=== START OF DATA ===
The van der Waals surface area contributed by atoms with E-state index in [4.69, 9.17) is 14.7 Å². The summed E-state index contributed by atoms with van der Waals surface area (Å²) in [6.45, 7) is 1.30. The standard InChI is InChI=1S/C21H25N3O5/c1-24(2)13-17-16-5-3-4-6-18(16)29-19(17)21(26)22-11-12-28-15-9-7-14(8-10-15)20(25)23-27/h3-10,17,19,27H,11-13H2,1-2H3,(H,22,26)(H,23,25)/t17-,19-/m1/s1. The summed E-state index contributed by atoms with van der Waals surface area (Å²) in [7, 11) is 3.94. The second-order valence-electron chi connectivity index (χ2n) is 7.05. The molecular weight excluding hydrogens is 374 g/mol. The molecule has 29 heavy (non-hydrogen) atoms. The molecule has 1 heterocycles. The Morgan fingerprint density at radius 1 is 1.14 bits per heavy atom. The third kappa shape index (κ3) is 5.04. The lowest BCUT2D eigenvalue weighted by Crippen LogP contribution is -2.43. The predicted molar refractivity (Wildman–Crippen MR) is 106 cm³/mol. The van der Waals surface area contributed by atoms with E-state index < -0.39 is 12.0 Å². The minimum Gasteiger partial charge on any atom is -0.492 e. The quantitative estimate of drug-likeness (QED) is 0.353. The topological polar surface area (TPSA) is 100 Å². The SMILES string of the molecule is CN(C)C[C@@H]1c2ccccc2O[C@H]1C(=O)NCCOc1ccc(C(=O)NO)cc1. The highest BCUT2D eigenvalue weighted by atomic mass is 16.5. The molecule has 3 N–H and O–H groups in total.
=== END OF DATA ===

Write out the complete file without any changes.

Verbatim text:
The van der Waals surface area contributed by atoms with E-state index in [4.69, 9.17) is 14.7 Å². The summed E-state index contributed by atoms with van der Waals surface area (Å²) in [6.45, 7) is 1.30. The standard InChI is InChI=1S/C21H25N3O5/c1-24(2)13-17-16-5-3-4-6-18(16)29-19(17)21(26)22-11-12-28-15-9-7-14(8-10-15)20(25)23-27/h3-10,17,19,27H,11-13H2,1-2H3,(H,22,26)(H,23,25)/t17-,19-/m1/s1. The summed E-state index contributed by atoms with van der Waals surface area (Å²) in [7, 11) is 3.94. The second-order valence-electron chi connectivity index (χ2n) is 7.05. The molecular weight excluding hydrogens is 374 g/mol. The molecule has 29 heavy (non-hydrogen) atoms. The molecule has 1 heterocycles. The Morgan fingerprint density at radius 1 is 1.14 bits per heavy atom. The third kappa shape index (κ3) is 5.04. The lowest BCUT2D eigenvalue weighted by Crippen LogP contribution is -2.43. The predicted molar refractivity (Wildman–Crippen MR) is 106 cm³/mol. The van der Waals surface area contributed by atoms with E-state index < -0.39 is 12.0 Å². The minimum Gasteiger partial charge on any atom is -0.492 e. The quantitative estimate of drug-likeness (QED) is 0.353. The topological polar surface area (TPSA) is 100 Å². The SMILES string of the molecule is CN(C)C[C@@H]1c2ccccc2O[C@H]1C(=O)NCCOc1ccc(C(=O)NO)cc1. The highest BCUT2D eigenvalue weighted by atomic mass is 16.5. The molecule has 3 N–H and O–H groups in total.